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2022 World Cup: USMNT can’t afford to overlook Gareth Bales and Wales


For the United States and its hopes of success at the World Cup — now just 12 days away — there has been an enemy hiding in plain sight these past few months.

To the uninitiated, Gareth Bale of Wales has appeared to be no kind of threat since moving to America in June, essentially operating as little more than a high-profile benchwarmer for Major League Soccer’s LAFC, playing rarely and speaking publicly even more rarely.

The best description for him now? The player, more than any other, who the USA should be scared of, wary of and prepared for, when they come up against the Welsh side in their tournament opener in Qatar on Nov. 21.

“After all these years, Bale can do still things that no other player on that field can do,” former Wales international Iwan Roberts told me via telephone. “No other player in that game will have as much potential power to influence the result.”

The difference in perception comes from a singular case of Bale doing what Bale does. One of the most explosive and clutch performers in world soccer over the past decade, he provided the critical intervention in Saturday’s MLS Cup final, despite starting just two games for the club since switching from Real Madrid last summer.

Introduced as an extra-time sub, he saved LAFC from impending defeat with an equalizing goal, before backup goalkeeper John McCarthy kept out the Philadelphia Union in a penalty shootout.

Jack Elliot, Gareth Bale score CLUTCH goals in extra time

LAFC and the Philadelphia Union headed to a penalty shoot out, thanks to Jack Elliot’s tap in the 120th minute +4 and Gareth Bale’s towering header in the 120th minute +8 of the MLS Cup.

Bale’s strike was a perfectly positioned header, and a reminder that not only does he have the most accomplished career resume of any player on either the Welsh or USA squads, he also has a long habit of popping up with decisive goals, regardless of recent form.

“That’s just Bale,” BBC Wales journalist Peter Shuttleworth, who has followed Bale’s career since he played on Wales’ youth teams, told me. “He is the man for the big moment. And because he has done it before so many times, he changes the game, even when he’s not playing well.

“It almost doesn’t matter what tactical formation Wales uses. The Americans, like every opponent, is going to have to spend much of their time worrying about where Bale is and what he’s doing.”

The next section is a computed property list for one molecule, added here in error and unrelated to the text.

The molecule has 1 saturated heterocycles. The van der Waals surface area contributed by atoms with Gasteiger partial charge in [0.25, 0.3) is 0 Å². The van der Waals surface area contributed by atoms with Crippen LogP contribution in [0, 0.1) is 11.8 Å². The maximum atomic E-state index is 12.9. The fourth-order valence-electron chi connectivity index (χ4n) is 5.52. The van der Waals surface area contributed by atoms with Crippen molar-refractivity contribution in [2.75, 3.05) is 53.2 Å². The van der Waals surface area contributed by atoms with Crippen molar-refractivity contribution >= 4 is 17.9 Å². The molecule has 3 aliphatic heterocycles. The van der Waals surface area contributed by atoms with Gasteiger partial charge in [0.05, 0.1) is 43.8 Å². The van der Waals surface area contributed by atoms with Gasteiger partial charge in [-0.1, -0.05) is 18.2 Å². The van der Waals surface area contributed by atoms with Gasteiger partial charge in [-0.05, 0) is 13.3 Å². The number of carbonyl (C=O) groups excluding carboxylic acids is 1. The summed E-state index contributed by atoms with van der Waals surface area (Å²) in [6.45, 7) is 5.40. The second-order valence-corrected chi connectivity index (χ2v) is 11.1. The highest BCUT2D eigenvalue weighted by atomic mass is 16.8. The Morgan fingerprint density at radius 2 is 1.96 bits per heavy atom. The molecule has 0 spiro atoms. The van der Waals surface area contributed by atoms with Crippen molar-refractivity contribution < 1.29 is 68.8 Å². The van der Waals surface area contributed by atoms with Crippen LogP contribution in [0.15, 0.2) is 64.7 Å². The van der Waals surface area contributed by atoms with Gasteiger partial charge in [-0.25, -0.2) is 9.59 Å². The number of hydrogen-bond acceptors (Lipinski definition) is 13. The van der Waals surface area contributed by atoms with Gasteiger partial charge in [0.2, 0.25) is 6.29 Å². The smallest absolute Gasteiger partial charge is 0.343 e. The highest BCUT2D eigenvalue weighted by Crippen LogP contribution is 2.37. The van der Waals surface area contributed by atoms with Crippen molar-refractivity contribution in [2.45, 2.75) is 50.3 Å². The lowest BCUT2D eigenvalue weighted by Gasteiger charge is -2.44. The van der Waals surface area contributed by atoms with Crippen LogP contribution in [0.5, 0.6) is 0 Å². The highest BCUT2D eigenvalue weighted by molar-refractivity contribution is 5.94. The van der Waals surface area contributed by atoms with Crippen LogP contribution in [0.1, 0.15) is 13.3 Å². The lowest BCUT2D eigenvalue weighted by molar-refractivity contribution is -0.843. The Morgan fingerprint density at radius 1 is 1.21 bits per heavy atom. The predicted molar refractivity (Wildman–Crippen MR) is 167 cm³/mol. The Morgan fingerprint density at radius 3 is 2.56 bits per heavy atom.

Failing to properly account for Bale would come with huge risk for USA head coach Gregg Berhalter, for there is a long list of telling moments when he made teams pay.

Take your pick. The winning goal for Real Madrid against Barcelona in Spain’s Copa del Rey, with a spectacular run down the sideline and a cut inside? Or a devastating overhead kick against Liverpool in the Champions League final?

How about the go-ahead goal in the Champions League against Atletico Madrid in extra time — not to mention his effort in helping Wales to the semifinal of the 2016 European Championships, that country’s first major tournament appearance since 1958.

Now 33, and nearly a decade removed from when Madrid made him the world’s most expensive player, Bale is not the same performer he was. Largely out of favor at Real during his last two seasons there, his main focus before retirement is to enjoy one last hurrah for his national team.

It is tricky for opponents now, for there are games these days when Bale doesn’t do anything special. Yet, for Berhalter, the thinking must still be that the capacity for danger lurks at any moment. Bale’s capacity for force and speed and a long-range strike aren’t to be controlled by merely having a quiet word with central defenders Cameron Carter-Vickers and Walker Zimmerman. Everyone needs to be aware of where Bale is lurking, with midfielders like Tyler Adams having an especially important tracking role.

The most important game of any World Cup, for any team, is the first one, because that’s what sets the momentum for your entire campaign. History is skewed heavily towards those who shine in their opening matches. At the last World Cup in 2018, 13 teams lost their first game. Of those, 12 failed to qualify for the round of 16.

With England and Iran also in Group B, it is not an unreasonable suggestion that the winner of the Wales/USA game will have an inside track to the round of 16, while the loser will need an instant repair job if it is going to save its tournament.

Wales’ Gareth Bale: No. 42 | Stu Holden’s Top 50 Players

Wales’ Gareth Bale is known for his technical ability, speed and finishing. He earns the 42nd spot on Stu Holden’s list of the top 50 Players in the 2022 FIFA Men’s World Cup.

However, the Americans will come up against a very different opponent. The USA has a well-balanced squad, albeit headed by a star of its own in Christian Pulisic. Wales, in part due to its small population, has often been top heavy. Bale and Aaron Ramsey have operated at their highest levels of the Champions League, but players like veteran Chris Gunter — of AFC Wimbledon in British soccer’s fourth tier — are also likely to be included.

“In some ways, Bale is almost like the CEO of the Wales squad,” Shuttleworth added. “He has an influence on who gets selected and how they play. He controls a lot of things, but the players are happy to follow because they know he cares about the team and because of what he can do.

“You can see it when the squad is together, the young players pay attention to everything Bale does.”

On the field on Nov. 21, the Americans would be well-advised to take the same approach.

Martin Rogers is a columnist for FOX Sports and the author of the FOX Sports Insider newsletter. Follow him on Twitter @MRogersFOX and subscribe to the daily newsletter. 

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